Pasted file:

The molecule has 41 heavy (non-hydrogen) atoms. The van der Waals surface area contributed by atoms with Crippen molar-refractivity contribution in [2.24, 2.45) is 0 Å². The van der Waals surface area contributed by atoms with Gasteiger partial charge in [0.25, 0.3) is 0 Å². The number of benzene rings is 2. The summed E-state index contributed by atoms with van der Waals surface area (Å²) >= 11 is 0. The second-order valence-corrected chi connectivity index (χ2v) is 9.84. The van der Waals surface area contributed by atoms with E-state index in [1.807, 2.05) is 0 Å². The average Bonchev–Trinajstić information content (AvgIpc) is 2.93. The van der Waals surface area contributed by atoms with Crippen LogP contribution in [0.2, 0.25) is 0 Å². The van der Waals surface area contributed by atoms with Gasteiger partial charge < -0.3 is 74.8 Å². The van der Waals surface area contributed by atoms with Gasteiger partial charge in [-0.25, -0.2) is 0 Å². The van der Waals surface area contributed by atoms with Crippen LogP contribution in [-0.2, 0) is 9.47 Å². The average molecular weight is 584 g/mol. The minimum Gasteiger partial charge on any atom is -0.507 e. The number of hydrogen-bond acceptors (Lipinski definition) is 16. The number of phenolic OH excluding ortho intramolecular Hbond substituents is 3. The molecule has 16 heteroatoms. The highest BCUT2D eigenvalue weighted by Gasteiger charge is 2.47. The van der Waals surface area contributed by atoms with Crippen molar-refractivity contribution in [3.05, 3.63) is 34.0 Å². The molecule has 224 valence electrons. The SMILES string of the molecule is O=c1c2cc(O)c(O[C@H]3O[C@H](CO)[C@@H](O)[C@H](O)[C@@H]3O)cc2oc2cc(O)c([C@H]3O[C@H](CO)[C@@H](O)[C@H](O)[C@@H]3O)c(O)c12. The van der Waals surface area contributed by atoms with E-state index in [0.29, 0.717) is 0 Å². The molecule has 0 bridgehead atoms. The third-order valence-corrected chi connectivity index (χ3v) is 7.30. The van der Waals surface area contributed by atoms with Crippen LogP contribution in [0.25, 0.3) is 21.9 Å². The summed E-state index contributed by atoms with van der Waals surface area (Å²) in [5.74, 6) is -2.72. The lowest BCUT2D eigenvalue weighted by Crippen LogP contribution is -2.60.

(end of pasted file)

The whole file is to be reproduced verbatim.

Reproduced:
The molecule has 41 heavy (non-hydrogen) atoms. The van der Waals surface area contributed by atoms with Crippen molar-refractivity contribution in [2.24, 2.45) is 0 Å². The van der Waals surface area contributed by atoms with Gasteiger partial charge in [0.25, 0.3) is 0 Å². The number of benzene rings is 2. The summed E-state index contributed by atoms with van der Waals surface area (Å²) >= 11 is 0. The second-order valence-corrected chi connectivity index (χ2v) is 9.84. The van der Waals surface area contributed by atoms with E-state index in [1.807, 2.05) is 0 Å². The average Bonchev–Trinajstić information content (AvgIpc) is 2.93. The van der Waals surface area contributed by atoms with Crippen LogP contribution in [0.2, 0.25) is 0 Å². The van der Waals surface area contributed by atoms with Gasteiger partial charge < -0.3 is 74.8 Å². The van der Waals surface area contributed by atoms with Gasteiger partial charge in [-0.25, -0.2) is 0 Å². The van der Waals surface area contributed by atoms with Crippen LogP contribution in [-0.2, 0) is 9.47 Å². The average molecular weight is 584 g/mol. The minimum Gasteiger partial charge on any atom is -0.507 e. The number of hydrogen-bond acceptors (Lipinski definition) is 16. The number of phenolic OH excluding ortho intramolecular Hbond substituents is 3. The molecule has 16 heteroatoms. The highest BCUT2D eigenvalue weighted by Gasteiger charge is 2.47. The van der Waals surface area contributed by atoms with Crippen molar-refractivity contribution in [3.05, 3.63) is 34.0 Å². The molecule has 224 valence electrons. The SMILES string of the molecule is O=c1c2cc(O)c(O[C@H]3O[C@H](CO)[C@@H](O)[C@H](O)[C@@H]3O)cc2oc2cc(O)c([C@H]3O[C@H](CO)[C@@H](O)[C@H](O)[C@@H]3O)c(O)c12. The van der Waals surface area contributed by atoms with E-state index in [0.29, 0.717) is 0 Å². The molecule has 0 bridgehead atoms. The third-order valence-corrected chi connectivity index (χ3v) is 7.30. The van der Waals surface area contributed by atoms with Crippen LogP contribution in [0.25, 0.3) is 21.9 Å². The summed E-state index contributed by atoms with van der Waals surface area (Å²) in [5.74, 6) is -2.72. The lowest BCUT2D eigenvalue weighted by Crippen LogP contribution is -2.60.